Whether you’re dressing for work, a date, or just a weekend trip with the kids – men’s wingtip shoes are a great option to help elevate your style without looking too formal.
But as with any item of clothing, you can’t expect to look a million bucks if you just throw on a pair without knowing the style basics. There are rules you need to follow and key facts you need to know.
Don’t sweat it; that’s what I’m here for. Today I’m breaking out everything you need to know about wearing, styling, and looking fantastic in men’s wingtip shoes.
By the end of this article, you’ll discover:
- What Is A Wingtip Shoe?
- Wingtip Shoes History
- Wingtip Shoe Formality
- Who Should Wear Wingtip Shoes?
#1. What Is A Wingtip Shoe?
Broadly speaking, a wingtip is any shoe in which the toecap is extended with low “wings” that reach around the side of the shoe.
However, when you start to get into the technical details of this footwear style, you begin encountering exceptions.
Most wingtips – but not all – are brogued, meaning they have decorative perforations along the edges of the toecap and often in other places as well.
Many wingtips – but not all – extend the wings all the way around to meet at the back of the shoe, creating a low band of leather that circles the shoe where the upper meets the sole.
And some wingtips, but certainly not all, opt for a “two-tone” color scheme wherein the body of the shoe is one color and the toecap with its wings is another.
What I’m trying to say, gents is that there are many varieties – but they all share one defining feature: an extended toecap with wings that reach around the sides of the foot.
#2. Wingtip Shoe History
Wingtips are part of the brogue family. Traditionalists will still insist on calling them “full brogues.”
However, that’s inaccurate since shoes with wing-tipped caps and no broguing have been around for centuries. It’s best to take this technicality with a pinch of salt and recognize that it’s a polite nod to history.
The “wingtips” that entered mainstream style back in the early 20th century were descended from the Irish and Scottish walking shoes known as brogues.
These were heavy shoes of thick leather with holes punched through to allow water to enter and then flow back out when the wearer was crossing the boggy country.
Gross, right? To us, it might seem so, but in a world without waterproof coatings and machine stitching, walking outside often meant wet feet and brogues at least allowed them to dry faster!
Fashionable shoemakers eventually adopted the style, and a whole family of shoes with decorative holes on the surface was born.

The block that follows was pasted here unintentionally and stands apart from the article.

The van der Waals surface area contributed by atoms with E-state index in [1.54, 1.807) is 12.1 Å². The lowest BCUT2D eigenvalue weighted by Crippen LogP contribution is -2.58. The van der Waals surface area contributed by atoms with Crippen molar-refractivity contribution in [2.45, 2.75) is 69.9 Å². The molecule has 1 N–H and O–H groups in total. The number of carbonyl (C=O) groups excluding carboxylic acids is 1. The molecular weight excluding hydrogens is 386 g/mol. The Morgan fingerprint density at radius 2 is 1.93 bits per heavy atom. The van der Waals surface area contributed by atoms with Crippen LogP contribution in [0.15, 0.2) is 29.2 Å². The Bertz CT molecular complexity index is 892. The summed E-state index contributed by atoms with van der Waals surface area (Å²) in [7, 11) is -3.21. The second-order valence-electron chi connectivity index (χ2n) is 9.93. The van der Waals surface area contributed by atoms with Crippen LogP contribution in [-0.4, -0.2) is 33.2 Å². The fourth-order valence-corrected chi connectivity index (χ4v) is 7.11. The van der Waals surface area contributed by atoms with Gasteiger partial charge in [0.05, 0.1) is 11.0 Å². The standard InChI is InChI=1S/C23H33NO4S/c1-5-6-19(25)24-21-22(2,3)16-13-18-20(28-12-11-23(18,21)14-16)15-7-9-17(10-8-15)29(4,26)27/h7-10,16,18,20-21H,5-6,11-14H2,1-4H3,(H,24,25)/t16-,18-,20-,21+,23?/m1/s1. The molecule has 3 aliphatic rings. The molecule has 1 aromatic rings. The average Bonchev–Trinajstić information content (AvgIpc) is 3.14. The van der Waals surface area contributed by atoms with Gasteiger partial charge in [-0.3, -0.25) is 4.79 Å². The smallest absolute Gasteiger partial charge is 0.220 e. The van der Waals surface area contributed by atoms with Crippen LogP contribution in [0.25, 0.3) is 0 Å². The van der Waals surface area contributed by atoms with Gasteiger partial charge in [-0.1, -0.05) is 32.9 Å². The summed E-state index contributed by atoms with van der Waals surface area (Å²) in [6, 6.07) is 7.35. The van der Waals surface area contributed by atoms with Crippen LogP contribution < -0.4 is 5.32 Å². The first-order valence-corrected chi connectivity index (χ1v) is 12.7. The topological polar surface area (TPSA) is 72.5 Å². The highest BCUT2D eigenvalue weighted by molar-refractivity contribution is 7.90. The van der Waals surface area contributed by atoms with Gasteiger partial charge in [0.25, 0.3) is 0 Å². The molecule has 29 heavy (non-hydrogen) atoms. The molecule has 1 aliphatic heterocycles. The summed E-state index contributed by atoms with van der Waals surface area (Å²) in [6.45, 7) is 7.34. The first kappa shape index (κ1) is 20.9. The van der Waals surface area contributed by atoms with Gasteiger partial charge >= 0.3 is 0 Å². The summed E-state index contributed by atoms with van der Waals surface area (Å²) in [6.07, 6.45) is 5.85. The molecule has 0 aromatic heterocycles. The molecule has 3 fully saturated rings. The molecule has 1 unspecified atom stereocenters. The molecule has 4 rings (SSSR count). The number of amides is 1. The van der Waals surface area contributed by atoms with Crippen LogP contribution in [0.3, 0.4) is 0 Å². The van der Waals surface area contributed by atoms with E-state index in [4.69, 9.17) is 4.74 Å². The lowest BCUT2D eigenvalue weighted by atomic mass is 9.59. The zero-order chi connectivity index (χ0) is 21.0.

#3. How Formal Is A Wing Tip Shoe?
Wingtips are historically casual – particularly the two-tone “spectator shoe” variety wherein the uppers and the toecap are contrasting colors.
The visually “busy” style means that they’re still more casual than a non-perforated Oxford in today’s fashion.
That being said, they’re not sneakers, either. Wingtips are somewhere in the middle as a casual variant of formal dress shoes (or dress-casual shoes, if you prefer).
You shouldn’t wear them in serious and high-formality business settings or too somber affairs like funerals. Instead, wear them with sports coats and slacks or just jeans and a casual collared shirt.
It’s essential to be mindful of the color and design of the wingtip shoe:
- An all-black leather wingtip with narrow wings and a single line of small perforations is relatively formal.
- A two-tone shoe with white uppers and oxblood wings that go all the way around the foot is much more casual.
- Suede wingtip shoes are the least formal and should not be worn with a suit. However, they’re great for casual summer outfits.
In general, the more holes the shoe has and the bigger the wings, the less formal it is. But color can play a part too. As with any shoe, black will always be dressier than brown.
The wingtip, or full brogue, is the most decorated member of the brogue family:
- Quarter brogues have a toe cap seam lined with decorative perforations but no other brogueing.
- Semi-brogues have brogueing along the toe cap seam and also on the top of the toecap leather, but not anywhere further up the shoe than the toecap.
- Full brogues extend the toecap with wingtips and have brogueing both on top of the toecap and along the seams, and often on the body of the wings.
- Longwing brogues is a term sometimes used to set apart wingtips where the wings meet at the back of the shoe, forming a complete circuit of the shoe. They are a subset of the wingtip style.
#4. Who Should Wear Wingtip Shoes?
If you’re looking for your first pair of perfect dress shoes, avoid men’s wingtip shoes.
It’s a striking look and can be great with the right outfit. However, they’re not as versatile as a pair of simple Oxfords for formal clothing.
You should not be using wingtips as your go-to shoe for every occasion that demands leather dress shoes.
However, if you already own a pair of formal dress shoes, a pair of men’s wingtip shoes can be an excellent step in expanding your dress-casual options. They add a relaxed and fun-loving air to most social/leisure outfits.
Think of them as shoes that say, “Hey, I’m off the clock, but I still care about how I look.”
Modern variations of the wingtip have broadened the formality of this footwear style. There is a wingtip shoe for everyone, ranging from scaled-down formal versions to neon-colored two-tone showpieces.
Learning about wingtips is only the start. Click here to discover the other essential shoes a man must have in his closet.
Click below to watch the video:
The post A Beginner’s Guide To Men’s Wingtip Shoes appeared first on Real Men Real Style.
Title: A Beginner’s Guide To Men’s Wingtip Shoes
Sourced From: www.realmenrealstyle.com/mens-wingtip-shoes/
Published Date: Wed, 11 May 2022 09:34:56 +0000
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